Why have a spiritual staycation?
- If you want more spirituality in your life, but it’s too much trouble to set aside the time or money needed for a full-on spiritual retreat.
- If you have too many commitments that you can’t set aside for a spiritual retreat.
- If you want to experience the Divine in your everyday life.
Here’s how we did it, so you can do it too!
Decide what you’re going to say yes to.
What’s your intention for your spiritual staycation? What are you going to do to support that intention?
My intention is to experience what a more open, more spirit-full life feels like. To try it on for one week to see how it feels, to challenge the voice of the resistance that tells me, “You’re too busy for more spiritual practice,” “You’ll never get any work done,” and “You’ll be uncomfortable.” That’s what my resistance says, but I want to find out what it’s really like.
I’m going to support that intention by making time for lots of Remembrance, reading lots of spiritual books, going for a walk at least once a day, and learning some specific techniques for getting more in touch with my body.
Decide what you’re going to say no to.
At first, I decided that my spiritual staycation would be about saying yes to Spirit, but I wouldn’t say no to anything in particular – I would just be sure to prioritize spirituality each day. But at the end of Day 1, I felt called to commit to no videogames and no reading fiction for the week, to challenge my belief that I’ll be uncomfortable without those things. So I made that commitment out loud.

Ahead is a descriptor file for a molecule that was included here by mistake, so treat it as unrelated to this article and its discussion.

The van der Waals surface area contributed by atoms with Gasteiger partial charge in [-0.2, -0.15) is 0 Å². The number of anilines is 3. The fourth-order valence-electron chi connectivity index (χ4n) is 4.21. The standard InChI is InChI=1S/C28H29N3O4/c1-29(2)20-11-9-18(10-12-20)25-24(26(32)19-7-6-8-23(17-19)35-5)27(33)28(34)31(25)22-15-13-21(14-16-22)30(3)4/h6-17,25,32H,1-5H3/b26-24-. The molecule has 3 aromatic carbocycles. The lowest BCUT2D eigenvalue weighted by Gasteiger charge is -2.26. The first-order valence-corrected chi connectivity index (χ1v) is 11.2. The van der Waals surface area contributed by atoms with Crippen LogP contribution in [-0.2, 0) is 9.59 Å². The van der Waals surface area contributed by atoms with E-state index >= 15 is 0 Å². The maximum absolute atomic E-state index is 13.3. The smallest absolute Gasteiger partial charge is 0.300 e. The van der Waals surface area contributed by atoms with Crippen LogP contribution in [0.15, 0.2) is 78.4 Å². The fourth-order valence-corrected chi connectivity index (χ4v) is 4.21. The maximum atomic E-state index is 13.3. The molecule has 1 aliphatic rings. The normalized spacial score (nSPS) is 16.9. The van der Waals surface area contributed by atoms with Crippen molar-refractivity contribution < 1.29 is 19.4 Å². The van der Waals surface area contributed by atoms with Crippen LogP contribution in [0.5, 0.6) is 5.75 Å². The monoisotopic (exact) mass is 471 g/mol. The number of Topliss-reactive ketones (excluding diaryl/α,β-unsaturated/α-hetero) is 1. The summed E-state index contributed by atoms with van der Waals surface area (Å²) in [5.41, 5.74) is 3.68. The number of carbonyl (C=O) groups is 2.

I got a little bit ahead in my work, to lighten my workload during my spiritual staycation. I wanted a work week because I want to see how my work is affected by more spiritual practice, but I didn’t want a too-heavy work week because I need time and spaciousness for that spiritual practice.
You might want to clean up a bit, or make some food in advance – lighten your around-the-house workload.
Get buy-in. You’ll need the support of everyone you live with to have a fruitful and nourishing spiritual staycation. When do you need space and silence for your spiritual practices, and how can we work together to make that happen? When can you do whatever you would normally do, but do it with mindfulness, presence, and heart?
Create sacred space and state your intention.
To open our spiritual staycation, Kyeli and I cast circle, called the directions, invoked the elements, invited Brigid and Gaia, and stated our intentions out loud.
What is being asked of me today?
Kyeli and I are beginning each day with a Tarot reading. The question I ask is, “What is being asked of me today?” I don’t want to know what’s coming. I want to know what I can do, or how I can be, to rise up to meet whatever today holds.
Give thanks at each meal and at the end of the day.
Practice gratitude. It doesn’t need to be for something big. It can be for a feeling, for a word, for a smell, for a person, for a pet, or for a leaf.
Leave time for processing. I would be journaling my heart out, except that Kyeli and I are taking this spiritual staycation together, so instead I’m talking my heart out.
Opening your heart can bring up long-buried fears or shiny new insights. Make sure you leave space to reflect and let them sink into your life.
What would your spiritual staycation look like?
I’d love to hear from you in the comments!